AMERICAN CITIZENSHIP DAY
American Citizenship Day is a public holiday celebrated on March 2 yearly in Puerto Rico. The day is commemorated to remember the day Puerto Ricans were given United States citizenship in 1917 when President Woodrow Wilson signed the Jones-Shafroth Act, which allowed Puerto Ricans to have statutory US citizenship.
HISTORY OF AMERICAN CITIZENSHIP DAY
Puerto Rico is located 1000 miles southeast of Miami, Florida in the Caribbean. Christopher Columbus first arrived on the island in the late 15th century, after which it was rapidly colonized by Spain, under whose rule they remained until the Spanish-American in 1898. At the time, Puerto Ricans were Spanish nationals.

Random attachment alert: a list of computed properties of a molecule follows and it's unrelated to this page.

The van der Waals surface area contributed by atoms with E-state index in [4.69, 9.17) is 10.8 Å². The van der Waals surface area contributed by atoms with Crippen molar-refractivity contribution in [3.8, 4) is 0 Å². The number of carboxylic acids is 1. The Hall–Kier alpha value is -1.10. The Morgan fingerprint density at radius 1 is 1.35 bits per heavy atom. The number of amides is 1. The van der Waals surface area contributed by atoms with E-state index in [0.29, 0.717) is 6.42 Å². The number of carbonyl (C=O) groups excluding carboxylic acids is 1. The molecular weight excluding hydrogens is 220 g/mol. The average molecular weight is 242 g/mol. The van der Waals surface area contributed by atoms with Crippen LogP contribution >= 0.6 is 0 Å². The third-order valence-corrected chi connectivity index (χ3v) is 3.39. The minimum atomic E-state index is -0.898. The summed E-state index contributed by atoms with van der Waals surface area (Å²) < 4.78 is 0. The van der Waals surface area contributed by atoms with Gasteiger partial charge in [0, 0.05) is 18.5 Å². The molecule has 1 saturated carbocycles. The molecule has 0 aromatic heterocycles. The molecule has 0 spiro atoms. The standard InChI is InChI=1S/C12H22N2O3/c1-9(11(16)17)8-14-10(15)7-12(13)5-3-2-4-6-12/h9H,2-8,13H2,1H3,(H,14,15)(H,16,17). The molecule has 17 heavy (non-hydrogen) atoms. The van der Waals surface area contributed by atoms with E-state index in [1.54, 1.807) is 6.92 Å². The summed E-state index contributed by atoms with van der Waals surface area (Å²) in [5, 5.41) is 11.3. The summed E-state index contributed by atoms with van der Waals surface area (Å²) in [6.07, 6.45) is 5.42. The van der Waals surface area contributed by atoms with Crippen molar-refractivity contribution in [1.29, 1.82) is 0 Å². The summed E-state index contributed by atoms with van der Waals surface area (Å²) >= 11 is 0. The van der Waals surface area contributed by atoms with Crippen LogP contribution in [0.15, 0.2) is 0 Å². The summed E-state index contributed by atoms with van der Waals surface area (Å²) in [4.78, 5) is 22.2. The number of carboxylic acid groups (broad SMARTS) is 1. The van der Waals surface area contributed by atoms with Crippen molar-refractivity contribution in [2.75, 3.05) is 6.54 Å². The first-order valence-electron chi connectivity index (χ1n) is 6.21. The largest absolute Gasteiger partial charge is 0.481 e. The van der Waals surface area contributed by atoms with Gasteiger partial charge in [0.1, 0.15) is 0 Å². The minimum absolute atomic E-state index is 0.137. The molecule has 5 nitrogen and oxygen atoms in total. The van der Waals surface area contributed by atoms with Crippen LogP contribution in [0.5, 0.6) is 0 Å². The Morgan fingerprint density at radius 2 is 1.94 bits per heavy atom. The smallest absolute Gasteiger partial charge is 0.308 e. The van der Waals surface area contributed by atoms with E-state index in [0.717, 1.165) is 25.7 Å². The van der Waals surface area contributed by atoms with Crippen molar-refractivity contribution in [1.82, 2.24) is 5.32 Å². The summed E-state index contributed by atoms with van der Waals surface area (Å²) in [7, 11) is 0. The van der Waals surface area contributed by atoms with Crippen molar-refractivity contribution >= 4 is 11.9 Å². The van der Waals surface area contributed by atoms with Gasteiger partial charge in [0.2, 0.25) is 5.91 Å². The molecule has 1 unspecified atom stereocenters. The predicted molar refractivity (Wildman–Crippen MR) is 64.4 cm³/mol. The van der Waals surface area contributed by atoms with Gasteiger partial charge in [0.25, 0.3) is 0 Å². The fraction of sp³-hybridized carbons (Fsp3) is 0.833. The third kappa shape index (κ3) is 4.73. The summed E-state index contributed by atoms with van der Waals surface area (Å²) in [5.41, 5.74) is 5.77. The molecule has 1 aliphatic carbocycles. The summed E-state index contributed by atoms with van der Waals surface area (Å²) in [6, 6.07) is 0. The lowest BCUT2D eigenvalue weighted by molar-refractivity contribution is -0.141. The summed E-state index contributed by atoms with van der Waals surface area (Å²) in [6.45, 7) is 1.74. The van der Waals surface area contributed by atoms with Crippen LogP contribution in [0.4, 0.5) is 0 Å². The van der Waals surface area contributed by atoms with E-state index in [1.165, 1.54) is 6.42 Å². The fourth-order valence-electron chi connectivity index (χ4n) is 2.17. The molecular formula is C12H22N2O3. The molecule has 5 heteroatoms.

The US invaded Puerto Rico during the war. Eventually, Spain ceded the island to America under the Treaty of Paris, after which the US acquired Puerto Rico alongside three other territories. Before the judicial system was formed to align with that of the United States, Puerto Rico was under the rule of the US military and other officials appointed by the US President.Spanish nationals born in Spain could choose to remain Spanish by making a formal declaration due to the unique nature of citizenship that existed at the time. Even though people born in Puerto Rico were US nationals, they had no “citizenship whatsoever recognized under international law or US municipal law,” as per Scholar John L.A. de Passalacqua. Due to this, many new Codes and Acts were being effected, albeit with minor changes. Later on, in 1917, the US Congress passed the Jones-Shafroth Act that granted Puerto Ricans born on or after 1898 US citizenship. This Act established statutory citizenship on US nationals of Puerto Rico and those who had returned from being absent during US acquisition. Although it faced numerous criticism and doubt, it remains in effect today. The Act was signed on March 2, and each year, on the same date, American Citizenship Day is celebrated as a public holiday in Puerto Rico, and all offices remain closed.